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baqi9
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Posted on Tue, Aug 29, 2006 05:52

During your research you must have come across the mothers of the believers wearing niqaab during hajj around non-mahram men. No where does it say that that is just for our mothers. So where is this proof that you found that says otherwise.


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Eireth
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Posted on Tue, Aug 08, 2006 18:57

Jazakallah Khair for that. If you dont mind , im gonna nick that little explanation by sheikh Al Albaanee and post it this forum. Nice one.


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gandhi2
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Posted on Tue, Aug 08, 2006 08:28

Salam Alaikum, I have done some research myself and have come to the conclusion that covering the face is NOT obligatory. If one can perform the Salat and Hajj without covering the face then it is also fine to be without the face covering other times.


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baqi9
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Posted on Tue, Aug 08, 2006 05:45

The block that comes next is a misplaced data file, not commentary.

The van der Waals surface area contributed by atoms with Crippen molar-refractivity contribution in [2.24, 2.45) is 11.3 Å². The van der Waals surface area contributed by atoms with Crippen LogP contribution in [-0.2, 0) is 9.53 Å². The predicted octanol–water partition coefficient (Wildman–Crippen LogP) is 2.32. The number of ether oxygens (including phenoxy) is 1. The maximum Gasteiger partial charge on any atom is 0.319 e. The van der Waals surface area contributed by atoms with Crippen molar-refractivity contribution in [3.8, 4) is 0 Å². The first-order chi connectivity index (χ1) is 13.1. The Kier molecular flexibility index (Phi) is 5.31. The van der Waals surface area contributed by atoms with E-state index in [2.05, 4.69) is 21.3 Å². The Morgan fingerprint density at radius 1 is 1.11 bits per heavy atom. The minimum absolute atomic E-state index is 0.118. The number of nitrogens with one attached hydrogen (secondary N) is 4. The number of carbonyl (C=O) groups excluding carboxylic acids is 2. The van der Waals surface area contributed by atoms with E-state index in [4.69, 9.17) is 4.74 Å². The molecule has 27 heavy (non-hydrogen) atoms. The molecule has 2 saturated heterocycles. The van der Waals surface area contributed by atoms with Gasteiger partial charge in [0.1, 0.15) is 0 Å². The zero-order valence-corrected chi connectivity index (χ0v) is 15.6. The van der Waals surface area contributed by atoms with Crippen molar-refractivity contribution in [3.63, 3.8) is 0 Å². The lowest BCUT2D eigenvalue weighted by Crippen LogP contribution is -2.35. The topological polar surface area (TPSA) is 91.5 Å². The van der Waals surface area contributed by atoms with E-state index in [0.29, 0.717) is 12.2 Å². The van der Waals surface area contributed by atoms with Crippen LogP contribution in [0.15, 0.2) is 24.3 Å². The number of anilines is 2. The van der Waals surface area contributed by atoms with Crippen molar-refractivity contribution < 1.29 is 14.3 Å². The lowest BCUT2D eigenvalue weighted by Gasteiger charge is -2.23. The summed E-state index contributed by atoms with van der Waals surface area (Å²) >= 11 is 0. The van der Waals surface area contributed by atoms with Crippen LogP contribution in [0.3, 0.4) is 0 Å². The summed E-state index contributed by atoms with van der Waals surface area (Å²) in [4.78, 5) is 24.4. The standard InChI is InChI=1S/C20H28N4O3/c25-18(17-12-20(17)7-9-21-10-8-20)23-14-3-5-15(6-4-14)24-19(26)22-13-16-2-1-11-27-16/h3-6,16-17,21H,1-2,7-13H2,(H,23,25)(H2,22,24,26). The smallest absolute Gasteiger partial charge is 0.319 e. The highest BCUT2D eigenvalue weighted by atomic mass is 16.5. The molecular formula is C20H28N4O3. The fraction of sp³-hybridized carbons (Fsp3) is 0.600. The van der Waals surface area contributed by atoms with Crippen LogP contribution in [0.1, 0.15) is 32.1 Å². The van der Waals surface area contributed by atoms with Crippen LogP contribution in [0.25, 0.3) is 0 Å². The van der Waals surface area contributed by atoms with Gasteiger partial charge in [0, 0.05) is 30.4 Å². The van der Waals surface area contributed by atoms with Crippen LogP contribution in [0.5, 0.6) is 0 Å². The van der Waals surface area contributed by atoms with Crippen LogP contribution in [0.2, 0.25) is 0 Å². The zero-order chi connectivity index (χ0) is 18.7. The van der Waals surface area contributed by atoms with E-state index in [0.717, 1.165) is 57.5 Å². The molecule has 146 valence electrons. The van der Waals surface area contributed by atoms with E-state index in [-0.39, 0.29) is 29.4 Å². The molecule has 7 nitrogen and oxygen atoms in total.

The Ulamah who are of the opinion that it is permissible to look at the face and hands of a strange woman (who is not mahrrum) say so mainly for the following reasons. The hadeeth of Ayeshah (Radhiallaahu ?nha) when Asmaa (Radhiallaahu ?nha) the daughter of Abu Bakr came to the Rasulullaah (Sallallaahu ?layhi Wasallam) while wearing thin clothing. He approached her and said: 'O Asmaa! When a girl reaches the menstrual age, it is not proper that anything should remain exposed except this and this. He pointed to the face and hands. But this hadeeth is WEAK because of 2 main weaknesses. 1. There is no link between Ayeshah (Radhiallaahu ?nha) and Khalid bin Dareek, who narrated the hadith from her. And in every chain of narrators Khalid bin Dareek is mentioned. 2. In the chain of narrators Sa'eed bin Basheer appears, who is known by most of the Muhaditheen as being a weak narrator. This has been mentioned by Imaam Ahmad bin Hanbal (Rahimahullah), An-Nasai (Rahimahullah), Ibn Madeeni (Rahimahullah) and Ibn Ma'een (Rahimahullah). This is also why Imaam Bukhari (Rahimahullah) and Muslim (Rahimahullah) did not except this hadeeth to be in their books. (From Shaikh Ibn Uthaymeen in the book "Hijaab" pages # 17 and 18.) We also have to see that the Muhadith Abu Dawood when he quoted this hadeeth put with it that it is Mursal (with a broken chain that does not lead up to the Sahabah). (From The Book "Hijaab wa Safur" under the fatwaa of Shaikh Abdul Aziz Bin Bazz on Page #61. Also stated as being weak by Shaikh Nasiruddeen Al-Albaani in his Daeef Sunan Abu Dawud in Kitab-ul-Libas under hadeeth number 4092 (which is the original hadeeth number.) An other thing that shows the weakness of this hadith is that after the ayah for hijab (Surah Al-Ahzaab ? Verse #59) was revealed then the women of Sahaba wore a complete veil and covered the faces and hands. This includes Asmaa (Radhiallaahu ?nha) the daughter of Abu Bakr, who is supposed to have narrated this hadeeth. Asmaa (Radhiallaahu ?nha) covered herself completely including the face, this has been narrated in authentic hadeeth in Imaam Malik's "MUWATTA Book 20 Hadeeth # 20.5.16." We as muslims must look at all the evidence we can find and then compare it with dates it was revealed in. Just like wine was permissible at one time and later outlawed, so was the face being uncovered of the women.